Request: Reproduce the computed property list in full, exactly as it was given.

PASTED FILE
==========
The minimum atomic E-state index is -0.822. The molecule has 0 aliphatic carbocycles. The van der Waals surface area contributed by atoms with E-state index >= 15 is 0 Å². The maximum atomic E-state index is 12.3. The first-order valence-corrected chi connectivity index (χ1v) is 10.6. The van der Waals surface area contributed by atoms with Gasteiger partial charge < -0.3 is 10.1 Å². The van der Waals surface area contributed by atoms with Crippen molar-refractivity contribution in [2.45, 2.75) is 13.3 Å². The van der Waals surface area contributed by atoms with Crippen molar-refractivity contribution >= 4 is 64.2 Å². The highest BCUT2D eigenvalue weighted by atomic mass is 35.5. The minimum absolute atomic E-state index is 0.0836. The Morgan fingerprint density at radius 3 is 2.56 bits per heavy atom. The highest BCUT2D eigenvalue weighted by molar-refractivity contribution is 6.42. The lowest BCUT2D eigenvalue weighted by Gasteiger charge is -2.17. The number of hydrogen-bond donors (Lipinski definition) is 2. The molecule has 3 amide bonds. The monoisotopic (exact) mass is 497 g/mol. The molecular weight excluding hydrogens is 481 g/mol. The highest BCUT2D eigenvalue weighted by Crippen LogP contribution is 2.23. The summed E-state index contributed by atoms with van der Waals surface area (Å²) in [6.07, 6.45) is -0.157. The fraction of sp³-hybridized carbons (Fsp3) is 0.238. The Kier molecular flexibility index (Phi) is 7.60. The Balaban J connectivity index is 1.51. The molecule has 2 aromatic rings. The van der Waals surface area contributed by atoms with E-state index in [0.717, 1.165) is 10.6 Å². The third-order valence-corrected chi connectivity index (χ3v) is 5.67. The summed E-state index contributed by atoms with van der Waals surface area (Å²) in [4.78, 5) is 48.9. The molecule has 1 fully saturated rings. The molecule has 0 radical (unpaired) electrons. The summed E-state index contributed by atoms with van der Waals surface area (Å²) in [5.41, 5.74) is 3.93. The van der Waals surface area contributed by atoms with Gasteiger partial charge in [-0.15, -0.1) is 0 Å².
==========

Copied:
The minimum atomic E-state index is -0.822. The molecule has 0 aliphatic carbocycles. The van der Waals surface area contributed by atoms with E-state index >= 15 is 0 Å². The maximum atomic E-state index is 12.3. The first-order valence-corrected chi connectivity index (χ1v) is 10.6. The van der Waals surface area contributed by atoms with Gasteiger partial charge < -0.3 is 10.1 Å². The van der Waals surface area contributed by atoms with Crippen molar-refractivity contribution in [2.45, 2.75) is 13.3 Å². The van der Waals surface area contributed by atoms with Crippen molar-refractivity contribution >= 4 is 64.2 Å². The highest BCUT2D eigenvalue weighted by atomic mass is 35.5. The minimum absolute atomic E-state index is 0.0836. The Morgan fingerprint density at radius 3 is 2.56 bits per heavy atom. The highest BCUT2D eigenvalue weighted by molar-refractivity contribution is 6.42. The lowest BCUT2D eigenvalue weighted by Gasteiger charge is -2.17. The number of hydrogen-bond donors (Lipinski definition) is 2. The molecule has 3 amide bonds. The monoisotopic (exact) mass is 497 g/mol. The molecular weight excluding hydrogens is 481 g/mol. The highest BCUT2D eigenvalue weighted by Crippen LogP contribution is 2.23. The summed E-state index contributed by atoms with van der Waals surface area (Å²) in [6.07, 6.45) is -0.157. The fraction of sp³-hybridized carbons (Fsp3) is 0.238. The Kier molecular flexibility index (Phi) is 7.60. The Balaban J connectivity index is 1.51. The molecule has 2 aromatic rings. The van der Waals surface area contributed by atoms with E-state index in [0.717, 1.165) is 10.6 Å². The third-order valence-corrected chi connectivity index (χ3v) is 5.67. The summed E-state index contributed by atoms with van der Waals surface area (Å²) in [4.78, 5) is 48.9. The molecule has 1 fully saturated rings. The molecule has 0 radical (unpaired) electrons. The summed E-state index contributed by atoms with van der Waals surface area (Å²) in [5.41, 5.74) is 3.93. The van der Waals surface area contributed by atoms with Gasteiger partial charge in [-0.15, -0.1) is 0 Å².